Johan Cruyff wanted to make the pitch as small as possible when out of possession, but he wanted his team to stretch the pitch in possession. This wide positioning often took shape when the team played out from the back, and the wide defenders were key as they had to move into wider positions to create passing angles. As mentioned before, opponents often played with two strikers, and with Cruyff using three defenders meant they could have a numerical advantage when playing out from the back with it being a 3v2 situation. The single-pivot would also be a passing option. He made horizontal movements to collect the ball from the Libero if the strikers chose to press, closing down the defender's passing angles. The central defender also had the license and ability to play the more direct ball.
The defensive midfielder was the hub, almost as if the team was moving around him as he kept things ticking. On the ball, he made the vertical passes feeding the attacking players, and off-the-ball, Jordi Cruyff described Pep Guardiola, who played in this position, as a master of angles. Ahead of the defensive midfielder are the two central midfielders who had two different roles though they were primarily creative players. But one was more of the engine and making forward runs into the channels to stretch the opponents whilst the other had the job of linking the midfield and attack, mainly supported the defensive midfielder in progressing the ball further up the pitch, almost acting as the more advanced playmaker.
The two wingers stretching the pitch and staying wide meant that the central players had space to operate and roam around. The striker wasn't a typical number 9; he was a false-9, which disrupted the opponent's defence because he looked to drop into the midfield and often caused a defender to follow and create a gap in the defence. This allowed either one of the wide men to move in centrally or the attacking midfielder to penetrate that gap. But this wasn't heavily relied upon. The attacking midfielder didn't purely focus on getting in behind because he also had to help overload in the defending teams' midfield, creating a 5x4 situation (if the opponents played a 4-4-2) again, gaining a numerical advantage.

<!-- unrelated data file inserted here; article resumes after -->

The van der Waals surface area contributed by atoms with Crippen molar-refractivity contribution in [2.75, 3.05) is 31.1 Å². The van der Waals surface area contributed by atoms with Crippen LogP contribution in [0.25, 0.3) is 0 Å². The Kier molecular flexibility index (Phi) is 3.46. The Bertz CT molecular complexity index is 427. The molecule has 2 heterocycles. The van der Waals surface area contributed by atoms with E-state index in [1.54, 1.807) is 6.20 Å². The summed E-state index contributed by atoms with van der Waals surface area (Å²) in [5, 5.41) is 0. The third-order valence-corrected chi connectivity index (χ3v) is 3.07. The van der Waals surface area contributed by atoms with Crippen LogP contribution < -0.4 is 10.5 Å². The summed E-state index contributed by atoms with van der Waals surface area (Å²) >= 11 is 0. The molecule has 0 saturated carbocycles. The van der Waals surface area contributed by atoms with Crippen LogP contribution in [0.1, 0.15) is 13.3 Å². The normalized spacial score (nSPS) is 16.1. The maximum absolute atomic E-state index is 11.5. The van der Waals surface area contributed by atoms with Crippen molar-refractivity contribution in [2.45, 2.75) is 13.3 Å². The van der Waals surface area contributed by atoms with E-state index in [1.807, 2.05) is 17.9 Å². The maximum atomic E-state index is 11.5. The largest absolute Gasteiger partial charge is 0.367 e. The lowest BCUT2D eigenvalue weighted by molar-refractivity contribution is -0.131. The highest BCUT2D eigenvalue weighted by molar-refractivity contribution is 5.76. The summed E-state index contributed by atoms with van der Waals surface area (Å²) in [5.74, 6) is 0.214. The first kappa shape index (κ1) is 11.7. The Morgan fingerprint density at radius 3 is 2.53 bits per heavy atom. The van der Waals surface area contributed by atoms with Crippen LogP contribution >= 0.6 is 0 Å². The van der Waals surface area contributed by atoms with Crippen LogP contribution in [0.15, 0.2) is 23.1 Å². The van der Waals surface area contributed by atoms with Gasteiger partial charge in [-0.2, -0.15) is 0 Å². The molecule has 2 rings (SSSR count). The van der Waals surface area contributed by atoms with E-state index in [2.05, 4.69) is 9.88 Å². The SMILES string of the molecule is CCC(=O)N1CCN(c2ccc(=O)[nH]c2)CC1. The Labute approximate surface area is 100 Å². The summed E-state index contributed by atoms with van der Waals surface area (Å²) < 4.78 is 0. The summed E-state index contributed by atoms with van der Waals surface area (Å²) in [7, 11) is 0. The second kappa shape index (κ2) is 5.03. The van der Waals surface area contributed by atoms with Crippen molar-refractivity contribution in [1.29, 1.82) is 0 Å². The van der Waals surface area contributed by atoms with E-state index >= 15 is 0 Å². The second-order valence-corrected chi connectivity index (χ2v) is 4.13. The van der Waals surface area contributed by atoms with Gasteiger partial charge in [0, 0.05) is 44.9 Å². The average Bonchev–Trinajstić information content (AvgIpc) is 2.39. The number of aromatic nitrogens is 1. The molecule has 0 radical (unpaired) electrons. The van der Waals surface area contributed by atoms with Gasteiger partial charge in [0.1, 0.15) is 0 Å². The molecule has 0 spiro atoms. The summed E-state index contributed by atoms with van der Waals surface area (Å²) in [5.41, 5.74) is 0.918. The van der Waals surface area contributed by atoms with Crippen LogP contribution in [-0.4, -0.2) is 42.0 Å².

OFF THE BALL
The attacking players had the job of releasing pressure on the defence, and this meant they had to engage and press high; this also allowed the defence line to be higher, to remain compact. Being compact also helped with their transitional play, as players remained close to each other, and this meant it was easier for them to roam around and swap positions. It was important to win the ball back as quickly as the team could because a long period without the ball could be dangerous and left the team vulnerable.
Johan Cruyff was fascinated by angles and triangles, not just in football. But in football, he felt the more triangles you have, the more options to play. But he also didn't like them on the same lines; for example, with the triangle between the DM and two CMs, the DM would be deeper to avoid all 3 midfielders being out of the game if one had lost the ball.
3-4-3 wasn't the only system Cruyff used and the 4-3-3 was the formation he predominantly used before introducing the 3-4-3 and it was in the 4-3-3 we got to see him use inverted-wing backs. He could also form a diamond using the 4-3-3 but he felt it lacked width once the diamond was formed and the 3-4-3 gave him more triangles and diamonds.
And that wraps up my tactical analysis on Johan Cruyff's 3-4-3. I hope you have enjoyed the read.
JOHAN CRUYFF TACTIC (THREE TACTICS) AND TRAINING SCHEDULES
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